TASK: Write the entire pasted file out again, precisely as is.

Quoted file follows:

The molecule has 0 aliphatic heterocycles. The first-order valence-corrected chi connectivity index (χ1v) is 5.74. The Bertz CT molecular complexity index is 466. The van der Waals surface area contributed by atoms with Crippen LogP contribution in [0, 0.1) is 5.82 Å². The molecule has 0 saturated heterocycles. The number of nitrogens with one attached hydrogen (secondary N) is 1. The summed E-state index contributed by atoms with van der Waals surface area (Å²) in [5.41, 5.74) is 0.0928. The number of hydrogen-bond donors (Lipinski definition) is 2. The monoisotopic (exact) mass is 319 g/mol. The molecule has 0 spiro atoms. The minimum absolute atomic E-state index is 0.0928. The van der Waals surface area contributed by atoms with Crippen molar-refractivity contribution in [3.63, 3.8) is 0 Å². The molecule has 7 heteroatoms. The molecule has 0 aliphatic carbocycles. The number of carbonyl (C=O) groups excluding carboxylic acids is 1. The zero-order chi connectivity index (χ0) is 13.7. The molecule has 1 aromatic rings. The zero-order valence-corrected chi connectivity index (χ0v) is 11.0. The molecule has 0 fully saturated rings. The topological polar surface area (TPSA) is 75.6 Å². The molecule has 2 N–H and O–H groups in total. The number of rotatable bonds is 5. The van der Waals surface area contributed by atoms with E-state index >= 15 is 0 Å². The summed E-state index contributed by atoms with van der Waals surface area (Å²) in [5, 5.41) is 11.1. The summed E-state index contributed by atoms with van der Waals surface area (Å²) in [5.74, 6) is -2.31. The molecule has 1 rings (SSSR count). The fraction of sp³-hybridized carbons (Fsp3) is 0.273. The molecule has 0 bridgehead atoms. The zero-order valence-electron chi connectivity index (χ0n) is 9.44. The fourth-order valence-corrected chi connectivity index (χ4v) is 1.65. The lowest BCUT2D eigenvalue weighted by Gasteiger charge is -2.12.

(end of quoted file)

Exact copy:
The molecule has 0 aliphatic heterocycles. The first-order valence-corrected chi connectivity index (χ1v) is 5.74. The Bertz CT molecular complexity index is 466. The van der Waals surface area contributed by atoms with Crippen LogP contribution in [0, 0.1) is 5.82 Å². The molecule has 0 saturated heterocycles. The number of nitrogens with one attached hydrogen (secondary N) is 1. The summed E-state index contributed by atoms with van der Waals surface area (Å²) in [5.41, 5.74) is 0.0928. The number of hydrogen-bond donors (Lipinski definition) is 2. The monoisotopic (exact) mass is 319 g/mol. The molecule has 0 spiro atoms. The minimum absolute atomic E-state index is 0.0928. The van der Waals surface area contributed by atoms with Crippen molar-refractivity contribution in [3.63, 3.8) is 0 Å². The molecule has 7 heteroatoms. The molecule has 0 aliphatic carbocycles. The number of carbonyl (C=O) groups excluding carboxylic acids is 1. The zero-order chi connectivity index (χ0) is 13.7. The molecule has 1 aromatic rings. The zero-order valence-corrected chi connectivity index (χ0v) is 11.0. The molecule has 0 fully saturated rings. The topological polar surface area (TPSA) is 75.6 Å². The molecule has 2 N–H and O–H groups in total. The number of rotatable bonds is 5. The van der Waals surface area contributed by atoms with E-state index >= 15 is 0 Å². The summed E-state index contributed by atoms with van der Waals surface area (Å²) in [5, 5.41) is 11.1. The summed E-state index contributed by atoms with van der Waals surface area (Å²) in [5.74, 6) is -2.31. The molecule has 1 rings (SSSR count). The fraction of sp³-hybridized carbons (Fsp3) is 0.273. The molecule has 0 bridgehead atoms. The zero-order valence-electron chi connectivity index (χ0n) is 9.44. The fourth-order valence-corrected chi connectivity index (χ4v) is 1.65. The lowest BCUT2D eigenvalue weighted by Gasteiger charge is -2.12.